If I write something and publish it, do I still have the right to use it in my classes and academic work?
I regularly hear this question in my work advising faculty on copyright here at Fuller. The answer, of course, is that it depends.
Any author or creator of original work immediately owns the copyright to that work. Whether they keep it or not after the work is published depends precisely upon what agreements and or contacts they enter into with the publisher.
Intellectual Property Law expert and founding director of the Copyright Advisory Office at Columbia University, Kenneth Crews, has some advice for academics as they consider publishing their work:
Step 1: Anticipate Your Needs and Review Your Agreement
Review your agreement carefully and ascertain whether it meets your desires and needs. Does it allow you to use your own work as you might plan or expect in the future? One of the most important provisions affecting your rights is the copyright license or transfer:
- A license is a grant of rights from you to the publisher, and you retain all other rights including the copyright itself. This option is usually most beneficial for the author. It allows the author to retain maximum control over the work, while still permitting the publisher to meet its needs. A grant of an “exclusive” license, however, means that you cannot also exercise any of the rights granted to the publisher. Watch the details.
- A transfer or assignment of the copyright to the publisher is a grant of all of the legal rights. The principal rights that you have are only those rights that are explicit and specified in the agreement. Under this option, the author is no longer the copyright owner. The author needs to consider whether the rights in the agreement are satisfactory.
- Be especially watchful of a provision calling your work a “work made for hire.” That concept is an even broader relinquishment of rights by you.
Especially if the agreement provides for an assignment of the copyright or other broad rights to the publisher, you will want to reserve explicit rights of use for yourself. Such rights could include:
- Reproduction and sharing in teaching, scholarship, or research;
- Use of the content in subsequent publications and projects;
- Creation of related or “derivative” works, such as study guides or websites;
- The right to be credited as the author;
- Display or performance of images or audiovisual elements;
- Posting the work to your personal or university website;
- Depositing the work with digital repositories.
Step 2: Negotiate!
Do not hesitate to ask questions and negotiate. Publishers are interested in your work; otherwise they would not have asked to publish it. Working toward a better agreement—and fully comprehending its terms—can be critical. Take the time you need to understand the agreement and try to get any revisions you need.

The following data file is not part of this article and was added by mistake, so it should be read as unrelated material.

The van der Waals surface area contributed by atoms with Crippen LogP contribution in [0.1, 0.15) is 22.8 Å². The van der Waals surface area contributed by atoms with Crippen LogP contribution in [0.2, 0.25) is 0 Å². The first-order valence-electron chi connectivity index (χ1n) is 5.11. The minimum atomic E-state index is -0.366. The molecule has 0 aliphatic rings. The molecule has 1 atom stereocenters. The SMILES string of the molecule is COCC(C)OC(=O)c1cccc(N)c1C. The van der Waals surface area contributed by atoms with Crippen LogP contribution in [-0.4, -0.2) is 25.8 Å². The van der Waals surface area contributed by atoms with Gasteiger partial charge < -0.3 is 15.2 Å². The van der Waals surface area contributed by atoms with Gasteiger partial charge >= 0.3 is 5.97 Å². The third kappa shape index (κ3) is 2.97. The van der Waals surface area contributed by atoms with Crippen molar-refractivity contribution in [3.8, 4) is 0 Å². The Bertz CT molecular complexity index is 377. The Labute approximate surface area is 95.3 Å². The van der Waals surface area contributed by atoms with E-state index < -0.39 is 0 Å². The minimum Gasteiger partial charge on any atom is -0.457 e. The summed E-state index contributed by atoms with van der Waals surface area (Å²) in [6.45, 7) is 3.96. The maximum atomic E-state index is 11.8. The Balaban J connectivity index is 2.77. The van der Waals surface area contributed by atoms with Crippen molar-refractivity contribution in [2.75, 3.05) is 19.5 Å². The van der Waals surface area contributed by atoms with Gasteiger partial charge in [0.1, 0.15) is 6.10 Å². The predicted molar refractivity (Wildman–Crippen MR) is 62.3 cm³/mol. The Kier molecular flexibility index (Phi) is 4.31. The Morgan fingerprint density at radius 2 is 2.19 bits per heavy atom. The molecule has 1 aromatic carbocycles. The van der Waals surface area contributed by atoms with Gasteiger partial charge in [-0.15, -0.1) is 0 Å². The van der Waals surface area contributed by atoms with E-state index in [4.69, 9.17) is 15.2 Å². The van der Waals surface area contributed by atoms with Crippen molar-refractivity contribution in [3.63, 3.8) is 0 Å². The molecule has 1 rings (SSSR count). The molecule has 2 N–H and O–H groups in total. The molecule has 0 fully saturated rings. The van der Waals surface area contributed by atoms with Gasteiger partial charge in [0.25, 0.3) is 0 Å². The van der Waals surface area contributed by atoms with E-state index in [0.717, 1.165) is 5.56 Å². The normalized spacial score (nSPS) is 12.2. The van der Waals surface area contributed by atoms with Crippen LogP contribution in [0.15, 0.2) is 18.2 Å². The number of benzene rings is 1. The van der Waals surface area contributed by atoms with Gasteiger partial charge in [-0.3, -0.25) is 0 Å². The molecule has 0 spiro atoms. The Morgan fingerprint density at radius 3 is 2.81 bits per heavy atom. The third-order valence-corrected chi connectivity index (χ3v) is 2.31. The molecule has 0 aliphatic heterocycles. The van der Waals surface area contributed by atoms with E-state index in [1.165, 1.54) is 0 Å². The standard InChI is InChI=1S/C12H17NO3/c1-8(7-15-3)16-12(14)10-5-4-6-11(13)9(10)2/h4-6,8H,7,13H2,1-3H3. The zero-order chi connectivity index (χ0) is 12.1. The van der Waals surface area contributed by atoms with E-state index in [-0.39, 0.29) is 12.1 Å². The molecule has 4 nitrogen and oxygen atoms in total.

Amendments to the publisher’s agreement may take place in two ways. One way to amend the agreement is to strike through unfavorable language and replace it with new language directly in the agreement. Another, perhaps easier, way is to supplement the agreement with a separate document that includes terms superseding any contradicting terms within the proposed agreement. Resources with suggested language and draft amendments are listed below.
On the other hand, if the publisher will not negotiate or will not grant the rights you need, you have to weigh your options. Are you prepared to find another publisher? Is this publishing opportunity important enough that you can accept the agreement? The decision will be a judgment call for the author in almost every situation.
Step 3: Sign the Agreement
Be sure to obtain confirmation that your amendments to the agreement are received and accepted by the publisher.
Step 4: KEEP A COPY of the Agreement
Keep a copy of the agreement for your records. This step may be the most important. When questions arise about rights to use your work, the answer often lies in the agreement. Do not depend on the publisher to keep the copy. You need to keep your own copy in your permanent files. Copyrights last for many decades, and sometimes researchers have needed to find agreements from the 1930s and earlier. It cannot be repeated too often: Keep a copy of your agreement!
You can read the rest of his advice on publication agreements here, as well as a primer on copyright fundamentals and detailed work explaining the complexities of everything from copyright implications for Distance Education to the Google Book Settlement.
The eReserves service provided by the David Allan Hubbard Library is always available to investigate whether or you need permission to use an item in your classes and secure permission if possible. When in doubt, submit a request in eReserves and we will do the leg-work. However, with a little forethought and negotiation it is possible to reserve the rights to make use of your own work and publish it.